Organic Christmas Trees

In Europe and North America, there are a small number of growers who sell their product as “no spray” or grown under organic conditions.  There are, as of the late 'aughts, no legal regulations in North America that govern what “organic” means in terms of non-edible crops.  However, EU regulations apply within the boarders of its member-states – Christmas trees are considered a agricultural crop since they are on a fewer than 10-year rotation in most areas.

Living Christmas Trees

One alternative that many holiday revellers have turned to is the use of living Christmas trees. These may be kept from year to year or planted in the spring. Of course, the transport of such trees, with their relatively heavy dirt-balls attached, can be expensive in terms of money and energy. They do, however, represent a highly value-added product that increases in worth with each year that it grows. The value of a full grown tree on one's property greatly exceeds inflation over the long-term, in both environmental and monetary terms.

And unlike a cut tree that can become a fire hazard in short order or, a plastic artificial tree that off-gasses indoor environmental contaminants in proportion to the ambient temperature at the needle (a problem with incandescent lamps), living trees actually clean the air. As long as they are kept reasonably cool, watered and healthy, they will soak up indoor air pollution and emit oxygen - just as they would in the "wild."

Types of Living Christmas Trees

The most commonly used living Christmas trees are the traditional coniferous trees such as fir, pine and spruce. These can be purchased from a commercial nursery in “ball and burlap” form. In some areas, these conifers can also “rented” for the season, picked up in January and, sent back for planting elsewhere. While somewhat more expensive than picking your own cut tree up from a lot, the service is door-to-door for no mess or fuss.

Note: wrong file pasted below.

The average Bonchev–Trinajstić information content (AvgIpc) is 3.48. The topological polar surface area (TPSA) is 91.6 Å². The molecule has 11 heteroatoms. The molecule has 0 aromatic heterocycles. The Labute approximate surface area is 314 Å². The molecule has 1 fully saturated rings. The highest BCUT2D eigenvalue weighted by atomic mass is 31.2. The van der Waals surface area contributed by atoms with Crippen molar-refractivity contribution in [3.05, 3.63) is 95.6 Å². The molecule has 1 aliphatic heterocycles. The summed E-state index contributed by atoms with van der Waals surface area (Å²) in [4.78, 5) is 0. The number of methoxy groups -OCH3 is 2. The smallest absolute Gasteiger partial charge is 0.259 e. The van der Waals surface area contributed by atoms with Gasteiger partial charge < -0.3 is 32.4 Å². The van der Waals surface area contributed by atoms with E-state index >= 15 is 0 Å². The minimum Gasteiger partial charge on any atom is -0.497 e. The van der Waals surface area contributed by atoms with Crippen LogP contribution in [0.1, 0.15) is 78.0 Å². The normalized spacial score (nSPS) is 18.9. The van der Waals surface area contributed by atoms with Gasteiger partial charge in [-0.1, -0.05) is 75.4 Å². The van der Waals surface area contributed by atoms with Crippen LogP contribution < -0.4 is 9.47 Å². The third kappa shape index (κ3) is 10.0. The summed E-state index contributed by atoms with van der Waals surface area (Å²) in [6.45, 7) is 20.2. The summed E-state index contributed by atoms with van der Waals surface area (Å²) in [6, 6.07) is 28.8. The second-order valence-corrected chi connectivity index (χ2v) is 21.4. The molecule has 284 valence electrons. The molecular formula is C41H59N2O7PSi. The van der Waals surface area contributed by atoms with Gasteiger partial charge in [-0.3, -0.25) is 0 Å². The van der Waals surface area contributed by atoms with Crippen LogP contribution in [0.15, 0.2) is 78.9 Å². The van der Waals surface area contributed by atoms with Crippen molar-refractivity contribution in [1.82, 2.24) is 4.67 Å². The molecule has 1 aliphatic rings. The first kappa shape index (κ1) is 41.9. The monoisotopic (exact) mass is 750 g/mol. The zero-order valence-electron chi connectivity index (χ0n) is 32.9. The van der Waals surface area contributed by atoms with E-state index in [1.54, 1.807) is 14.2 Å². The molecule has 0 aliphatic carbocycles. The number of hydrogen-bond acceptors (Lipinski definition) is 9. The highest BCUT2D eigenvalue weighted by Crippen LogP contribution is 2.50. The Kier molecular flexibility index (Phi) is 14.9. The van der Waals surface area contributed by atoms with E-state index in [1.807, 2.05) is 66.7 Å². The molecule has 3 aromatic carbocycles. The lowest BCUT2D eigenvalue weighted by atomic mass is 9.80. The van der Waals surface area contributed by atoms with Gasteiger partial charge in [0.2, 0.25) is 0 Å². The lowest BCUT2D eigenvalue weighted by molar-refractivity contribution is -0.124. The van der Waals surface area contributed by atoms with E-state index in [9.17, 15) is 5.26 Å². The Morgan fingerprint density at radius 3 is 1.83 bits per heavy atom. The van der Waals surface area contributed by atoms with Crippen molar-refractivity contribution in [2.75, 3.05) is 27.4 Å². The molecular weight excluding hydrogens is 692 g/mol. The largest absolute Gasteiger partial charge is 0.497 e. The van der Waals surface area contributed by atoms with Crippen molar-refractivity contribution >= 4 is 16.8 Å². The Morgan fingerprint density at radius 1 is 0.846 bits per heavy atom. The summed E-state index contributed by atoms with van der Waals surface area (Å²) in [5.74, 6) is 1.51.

The Pacific-native Norfolk Island Pine is not actually a pine tree at all, but actually sub-tropical conifer that is well-suited to many indoor environments and commonly sold during the Holiday Season. Other services offer a variety of “non-traditional” Christmas trees and shrubs that can be planted in your environment as soon as the weather cooperates in your area.

Ecological way to dispose of Christmas Trees

Choosing the Christmas Tree That is Right for Your Family

People all over the world are looking for simple ways to reduce their carbon footprint and environmental impact.  Choosing a non-toxic and recyclable aluminium tree or a living Christmas tree are both good ways to reduce these impacts and still celebrate the holidays in the style that millions are accustomed to.


For other hubs in this series, please visit the index hub where you will be able to see all topics in this series and navigate between them.